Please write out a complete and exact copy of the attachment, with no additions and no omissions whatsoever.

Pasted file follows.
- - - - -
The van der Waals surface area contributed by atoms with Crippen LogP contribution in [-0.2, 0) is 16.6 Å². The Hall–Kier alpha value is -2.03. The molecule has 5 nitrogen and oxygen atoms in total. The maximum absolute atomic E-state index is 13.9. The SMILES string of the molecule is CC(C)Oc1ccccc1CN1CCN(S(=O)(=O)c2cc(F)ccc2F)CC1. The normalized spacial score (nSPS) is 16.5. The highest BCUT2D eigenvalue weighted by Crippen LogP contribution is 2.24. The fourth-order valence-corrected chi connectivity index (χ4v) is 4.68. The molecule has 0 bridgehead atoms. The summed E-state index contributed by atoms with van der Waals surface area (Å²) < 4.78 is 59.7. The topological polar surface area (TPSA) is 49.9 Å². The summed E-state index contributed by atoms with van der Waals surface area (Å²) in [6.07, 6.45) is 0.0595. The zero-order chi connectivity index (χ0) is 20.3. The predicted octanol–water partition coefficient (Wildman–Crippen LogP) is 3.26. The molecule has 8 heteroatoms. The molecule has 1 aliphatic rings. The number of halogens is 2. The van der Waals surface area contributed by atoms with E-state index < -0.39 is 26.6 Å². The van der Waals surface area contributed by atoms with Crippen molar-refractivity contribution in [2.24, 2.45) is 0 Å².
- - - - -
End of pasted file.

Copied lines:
The van der Waals surface area contributed by atoms with Crippen LogP contribution in [-0.2, 0) is 16.6 Å². The Hall–Kier alpha value is -2.03. The molecule has 5 nitrogen and oxygen atoms in total. The maximum absolute atomic E-state index is 13.9. The SMILES string of the molecule is CC(C)Oc1ccccc1CN1CCN(S(=O)(=O)c2cc(F)ccc2F)CC1. The normalized spacial score (nSPS) is 16.5. The highest BCUT2D eigenvalue weighted by Crippen LogP contribution is 2.24. The fourth-order valence-corrected chi connectivity index (χ4v) is 4.68. The molecule has 0 bridgehead atoms. The summed E-state index contributed by atoms with van der Waals surface area (Å²) < 4.78 is 59.7. The topological polar surface area (TPSA) is 49.9 Å². The summed E-state index contributed by atoms with van der Waals surface area (Å²) in [6.07, 6.45) is 0.0595. The zero-order chi connectivity index (χ0) is 20.3. The predicted octanol–water partition coefficient (Wildman–Crippen LogP) is 3.26. The molecule has 8 heteroatoms. The molecule has 1 aliphatic rings. The number of halogens is 2. The van der Waals surface area contributed by atoms with E-state index < -0.39 is 26.6 Å². The van der Waals surface area contributed by atoms with Crippen molar-refractivity contribution in [2.24, 2.45) is 0 Å².